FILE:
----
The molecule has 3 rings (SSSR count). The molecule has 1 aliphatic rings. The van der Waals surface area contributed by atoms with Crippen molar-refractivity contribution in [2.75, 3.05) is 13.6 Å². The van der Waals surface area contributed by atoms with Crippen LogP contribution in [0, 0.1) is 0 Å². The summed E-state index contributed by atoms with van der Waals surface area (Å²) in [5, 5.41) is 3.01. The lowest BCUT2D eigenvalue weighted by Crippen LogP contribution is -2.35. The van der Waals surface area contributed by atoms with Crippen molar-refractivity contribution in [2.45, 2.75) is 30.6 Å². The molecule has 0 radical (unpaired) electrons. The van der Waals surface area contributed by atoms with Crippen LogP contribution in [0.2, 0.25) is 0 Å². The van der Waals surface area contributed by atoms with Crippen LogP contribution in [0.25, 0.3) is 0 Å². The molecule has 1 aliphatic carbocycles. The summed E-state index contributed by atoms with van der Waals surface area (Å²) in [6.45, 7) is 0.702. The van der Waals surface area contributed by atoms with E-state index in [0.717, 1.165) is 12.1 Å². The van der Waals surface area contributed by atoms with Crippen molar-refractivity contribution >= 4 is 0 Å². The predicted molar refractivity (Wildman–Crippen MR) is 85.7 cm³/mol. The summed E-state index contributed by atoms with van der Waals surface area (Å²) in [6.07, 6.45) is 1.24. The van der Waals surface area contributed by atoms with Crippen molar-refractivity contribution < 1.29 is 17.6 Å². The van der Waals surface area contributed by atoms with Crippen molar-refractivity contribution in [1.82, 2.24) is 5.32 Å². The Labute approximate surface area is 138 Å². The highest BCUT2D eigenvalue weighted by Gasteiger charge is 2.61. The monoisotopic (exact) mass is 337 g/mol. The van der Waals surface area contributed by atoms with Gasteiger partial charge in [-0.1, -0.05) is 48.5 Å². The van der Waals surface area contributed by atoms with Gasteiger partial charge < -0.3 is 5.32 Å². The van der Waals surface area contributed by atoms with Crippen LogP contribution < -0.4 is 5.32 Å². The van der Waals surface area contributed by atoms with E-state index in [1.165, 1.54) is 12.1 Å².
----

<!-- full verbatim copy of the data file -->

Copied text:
The molecule has 3 rings (SSSR count). The molecule has 1 aliphatic rings. The van der Waals surface area contributed by atoms with Crippen molar-refractivity contribution in [2.75, 3.05) is 13.6 Å². The van der Waals surface area contributed by atoms with Crippen LogP contribution in [0, 0.1) is 0 Å². The summed E-state index contributed by atoms with van der Waals surface area (Å²) in [5, 5.41) is 3.01. The lowest BCUT2D eigenvalue weighted by Crippen LogP contribution is -2.35. The van der Waals surface area contributed by atoms with Crippen molar-refractivity contribution in [2.45, 2.75) is 30.6 Å². The molecule has 0 radical (unpaired) electrons. The van der Waals surface area contributed by atoms with Crippen LogP contribution in [0.2, 0.25) is 0 Å². The van der Waals surface area contributed by atoms with Crippen LogP contribution in [0.25, 0.3) is 0 Å². The molecule has 1 aliphatic carbocycles. The summed E-state index contributed by atoms with van der Waals surface area (Å²) in [6.45, 7) is 0.702. The van der Waals surface area contributed by atoms with E-state index in [0.717, 1.165) is 12.1 Å². The van der Waals surface area contributed by atoms with Crippen molar-refractivity contribution >= 4 is 0 Å². The predicted molar refractivity (Wildman–Crippen MR) is 85.7 cm³/mol. The summed E-state index contributed by atoms with van der Waals surface area (Å²) in [6.07, 6.45) is 1.24. The van der Waals surface area contributed by atoms with Crippen molar-refractivity contribution < 1.29 is 17.6 Å². The van der Waals surface area contributed by atoms with Crippen molar-refractivity contribution in [1.82, 2.24) is 5.32 Å². The Labute approximate surface area is 138 Å². The highest BCUT2D eigenvalue weighted by Gasteiger charge is 2.61. The monoisotopic (exact) mass is 337 g/mol. The van der Waals surface area contributed by atoms with Gasteiger partial charge in [-0.1, -0.05) is 48.5 Å². The van der Waals surface area contributed by atoms with Gasteiger partial charge < -0.3 is 5.32 Å². The van der Waals surface area contributed by atoms with Crippen LogP contribution < -0.4 is 5.32 Å². The van der Waals surface area contributed by atoms with E-state index in [1.165, 1.54) is 12.1 Å².